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The Rewatch

Nashville's Ending Taught Us It's OK Not to Stand By Your Man

When Calli Khouri’s musical drama ended five years ago, it broke a painful cycle.
  • Connie Britton and Charles Esten in Nashville (Photo: Everett Collection; Primetimer graphic)
    Connie Britton and Charles Esten in Nashville (Photo: Everett Collection; Primetimer graphic)

    First and foremost, you should know I am a Nashie, despite my reservations about that moniker. I rewatch Nashville way too frequently, I’ve seen Nashville on tour, I own the soundtracks and listen to them like gospel, I’ve met the cast backstage (and took the most fangirl photo of all time where my glee is extremely on display).

    The first time I watched Nashville, I was rooting for Gunnar (Sam Palladio) and Scarlett (Clare Bowen), and Deacon (Charles Esten) and Rayna (Connie Britton) without hesitation, because they were so clearly meant to be. So, when the show started causing a rift between Gunnar and Scarlett, and we had to watch him date every single woman in Scarlett’s immediate vicinity (her best friend from childhood! The sound tech! Her musical idol!) while Scarlett was basically in the next room listening to their sex noises, it became harder to root for them, but I still did it because they were Meant To Be.

    Similarly, I hated having to learn, more and more over the course of the show, all the ways that Deacon and Rayna’s past relationship was worryingly toxic. And, like I imagine many viewers did, I think I blocked a lot of that out like it somehow couldn’t be true. I couldn’t grasp rooting for Rayna to take back a man who had (albeit accidentally while drunk) hit her, was frequently yelling at her and emotionally abusive, destroying all his furniture, and bailing on her when she needed him. If this weren’t a TV show, you would not at all root for this couple. You would tell that woman to leave and never look back. Even if Deacon is exceptionally hot and a better man now than he was then.

    When I rewatched the show this time though, I found myself absolutely not rooting for Gunnar and Scarlett, and really conflicted about the Deacon and Rayna relationship, as much as I love them together. It’s really hard to watch someone hurt someone you love and root for him because he changed after 20 years of causing her pain. And I wished they’d touched on this more — fortunately, during my rewatch of the later seasons, I remembered they did.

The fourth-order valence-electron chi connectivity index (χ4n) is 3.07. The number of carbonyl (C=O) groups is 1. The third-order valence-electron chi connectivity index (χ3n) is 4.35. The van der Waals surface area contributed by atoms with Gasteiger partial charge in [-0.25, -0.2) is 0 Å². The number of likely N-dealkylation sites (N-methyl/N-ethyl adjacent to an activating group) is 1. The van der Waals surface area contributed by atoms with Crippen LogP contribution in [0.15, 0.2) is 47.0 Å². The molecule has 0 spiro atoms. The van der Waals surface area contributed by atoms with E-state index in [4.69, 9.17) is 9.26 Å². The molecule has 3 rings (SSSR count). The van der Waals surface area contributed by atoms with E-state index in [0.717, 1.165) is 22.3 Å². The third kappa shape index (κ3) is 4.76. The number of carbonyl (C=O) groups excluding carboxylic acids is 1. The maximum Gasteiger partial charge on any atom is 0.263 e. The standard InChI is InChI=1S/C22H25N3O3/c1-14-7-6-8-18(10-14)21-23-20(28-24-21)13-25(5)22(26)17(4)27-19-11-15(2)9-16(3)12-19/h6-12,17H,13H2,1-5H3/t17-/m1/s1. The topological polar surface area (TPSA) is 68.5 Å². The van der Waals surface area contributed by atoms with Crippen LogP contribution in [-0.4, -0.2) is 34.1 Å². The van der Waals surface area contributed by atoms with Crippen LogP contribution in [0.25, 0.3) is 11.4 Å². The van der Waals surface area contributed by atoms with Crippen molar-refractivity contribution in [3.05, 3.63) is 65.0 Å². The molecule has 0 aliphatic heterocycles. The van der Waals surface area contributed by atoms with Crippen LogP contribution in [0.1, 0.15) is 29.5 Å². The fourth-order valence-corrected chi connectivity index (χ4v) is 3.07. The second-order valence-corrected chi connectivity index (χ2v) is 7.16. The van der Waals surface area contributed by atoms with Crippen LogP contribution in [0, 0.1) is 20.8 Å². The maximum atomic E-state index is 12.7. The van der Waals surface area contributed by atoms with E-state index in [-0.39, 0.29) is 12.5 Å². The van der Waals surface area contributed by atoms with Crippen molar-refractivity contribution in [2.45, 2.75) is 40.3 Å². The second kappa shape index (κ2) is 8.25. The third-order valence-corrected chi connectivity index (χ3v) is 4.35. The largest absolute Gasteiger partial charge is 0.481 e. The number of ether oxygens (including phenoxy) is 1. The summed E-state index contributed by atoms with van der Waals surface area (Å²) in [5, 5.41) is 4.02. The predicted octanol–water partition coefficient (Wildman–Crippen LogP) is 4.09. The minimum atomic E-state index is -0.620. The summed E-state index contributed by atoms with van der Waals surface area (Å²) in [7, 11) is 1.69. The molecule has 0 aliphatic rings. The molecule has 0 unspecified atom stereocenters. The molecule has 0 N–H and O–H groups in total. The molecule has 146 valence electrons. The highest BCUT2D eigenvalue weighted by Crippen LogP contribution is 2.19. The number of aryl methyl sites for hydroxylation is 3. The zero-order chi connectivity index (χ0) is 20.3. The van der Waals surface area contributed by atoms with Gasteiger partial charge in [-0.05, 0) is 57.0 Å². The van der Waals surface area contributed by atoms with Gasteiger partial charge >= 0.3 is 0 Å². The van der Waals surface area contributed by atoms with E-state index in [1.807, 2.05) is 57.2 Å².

For all the flaws of the CMT seasons (and good lord, there were so many that would be its own piece entirely), in Rayna’s final episodes on Nashville, she touched on this myth of rocky (or even abusive) relationships that are encouraged to be endured by the woman because they're "meant to be.” We see this with Johnny Cash and June Carter, Deacon and Rayna, Scarlett and Gunnar, hell, even Juliette and Avery (although I am so glad they got together in the end. I’m not sure why they’re the exception here, they just are).

    There's a moment in which Rayna says to Scarlett that just because “a man says he loves you and he chooses you,” doesn't mean he’s the one. “We get to choose too. We get to choose to be happy, because we deserve it.” It is such a powerful scene where she basically implies that maybe she shouldn't have been with Deacon, because it was too hard for too long. And as much as it worked out in the end, as much as she loves him, does she think other women should go through hell and back in their relationships because that’s what love is? No, she categorically does not.

    In that moment, we see that Scarlett is the younger version of Rayna, who is wrestling with whether or not she should stand by Gunnar, even though he’s mistreated her so many times. And Rayna sees this and gives her permission to NOT choose her “Deacon” because he’d caused her too much pain, and she didn't have to forgive him and take him back.

    In the final episode, we see that Scarlett is engaged to a man who is absolutely not Gunnar. When the finale initially aired on July 26, 2018, watching this was a bummer, since we rooted for them so hard in the beginning, and their harmonies are so on point. But when I watched it this time, seeing Scarlett blissfully happy with another man who had (presumably) never put her through as much pain as Gunnar did, and never would — that it was just easy and loving from day one, felt powerful. And most importantly, it felt like getting a permission slip for women to break the cycle of standing by your man, even if he hurts you, that women were so often encouraged to do. And they don’t have to do it anymore.

    Nashville is streaming on Hulu. Join the discussion about the show in our forums.

    Lane Moore is the author of You Will Find Your People: How To Make Meaningful Friendships As An Adult, and How To Be Alone: If You Want To And Even If You Don’t. She is a musician in the band It Was Romance, host of I Thought It Was Just Me podcast, and creator of the hit comedy show Tinder Live

    TOPICS: Nashville, ABC, CMT, Callie Khouri, Charles Esten, Clare Bowen, Connie Britton, Sam Palladio, Series Finales